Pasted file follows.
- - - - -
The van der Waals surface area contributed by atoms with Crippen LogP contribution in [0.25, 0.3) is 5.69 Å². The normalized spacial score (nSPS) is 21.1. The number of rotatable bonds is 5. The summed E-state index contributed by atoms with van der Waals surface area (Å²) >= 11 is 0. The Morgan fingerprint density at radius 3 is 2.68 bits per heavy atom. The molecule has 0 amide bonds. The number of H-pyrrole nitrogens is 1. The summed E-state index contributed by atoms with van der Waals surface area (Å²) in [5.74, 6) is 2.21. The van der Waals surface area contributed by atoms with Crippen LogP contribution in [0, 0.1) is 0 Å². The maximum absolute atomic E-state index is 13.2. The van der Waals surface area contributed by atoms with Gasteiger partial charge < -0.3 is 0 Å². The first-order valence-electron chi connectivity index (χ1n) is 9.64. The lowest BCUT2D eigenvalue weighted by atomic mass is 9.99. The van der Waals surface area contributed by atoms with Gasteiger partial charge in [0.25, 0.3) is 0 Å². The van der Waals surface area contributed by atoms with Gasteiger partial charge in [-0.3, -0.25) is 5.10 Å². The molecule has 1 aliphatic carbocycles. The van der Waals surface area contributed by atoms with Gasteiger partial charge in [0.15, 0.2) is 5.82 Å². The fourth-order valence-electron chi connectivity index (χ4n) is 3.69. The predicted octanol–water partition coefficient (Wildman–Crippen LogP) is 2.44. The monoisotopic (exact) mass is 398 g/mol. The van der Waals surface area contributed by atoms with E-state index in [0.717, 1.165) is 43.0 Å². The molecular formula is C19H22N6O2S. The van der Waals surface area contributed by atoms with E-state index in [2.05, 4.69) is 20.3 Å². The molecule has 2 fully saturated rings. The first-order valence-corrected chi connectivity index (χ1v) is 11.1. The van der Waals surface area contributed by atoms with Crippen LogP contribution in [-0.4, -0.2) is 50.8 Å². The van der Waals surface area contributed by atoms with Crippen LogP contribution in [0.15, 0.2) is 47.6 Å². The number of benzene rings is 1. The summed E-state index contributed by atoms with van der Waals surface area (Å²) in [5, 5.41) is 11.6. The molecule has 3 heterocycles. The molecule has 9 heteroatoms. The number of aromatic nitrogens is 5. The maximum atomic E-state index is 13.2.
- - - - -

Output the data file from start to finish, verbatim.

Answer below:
The van der Waals surface area contributed by atoms with Crippen LogP contribution in [0.25, 0.3) is 5.69 Å². The normalized spacial score (nSPS) is 21.1. The number of rotatable bonds is 5. The summed E-state index contributed by atoms with van der Waals surface area (Å²) >= 11 is 0. The Morgan fingerprint density at radius 3 is 2.68 bits per heavy atom. The molecule has 0 amide bonds. The number of H-pyrrole nitrogens is 1. The summed E-state index contributed by atoms with van der Waals surface area (Å²) in [5.74, 6) is 2.21. The van der Waals surface area contributed by atoms with Crippen LogP contribution in [0, 0.1) is 0 Å². The maximum absolute atomic E-state index is 13.2. The van der Waals surface area contributed by atoms with Gasteiger partial charge < -0.3 is 0 Å². The first-order valence-electron chi connectivity index (χ1n) is 9.64. The lowest BCUT2D eigenvalue weighted by atomic mass is 9.99. The van der Waals surface area contributed by atoms with Gasteiger partial charge in [0.25, 0.3) is 0 Å². The van der Waals surface area contributed by atoms with Gasteiger partial charge in [-0.3, -0.25) is 5.10 Å². The molecule has 1 aliphatic carbocycles. The van der Waals surface area contributed by atoms with Gasteiger partial charge in [0.15, 0.2) is 5.82 Å². The fourth-order valence-electron chi connectivity index (χ4n) is 3.69. The predicted octanol–water partition coefficient (Wildman–Crippen LogP) is 2.44. The monoisotopic (exact) mass is 398 g/mol. The van der Waals surface area contributed by atoms with E-state index in [0.717, 1.165) is 43.0 Å². The molecular formula is C19H22N6O2S. The van der Waals surface area contributed by atoms with E-state index in [2.05, 4.69) is 20.3 Å². The molecule has 2 fully saturated rings. The first-order valence-corrected chi connectivity index (χ1v) is 11.1. The van der Waals surface area contributed by atoms with Crippen LogP contribution in [-0.4, -0.2) is 50.8 Å². The van der Waals surface area contributed by atoms with Crippen LogP contribution in [0.15, 0.2) is 47.6 Å². The number of benzene rings is 1. The summed E-state index contributed by atoms with van der Waals surface area (Å²) in [5, 5.41) is 11.6. The molecule has 3 heterocycles. The molecule has 9 heteroatoms. The number of aromatic nitrogens is 5. The maximum atomic E-state index is 13.2.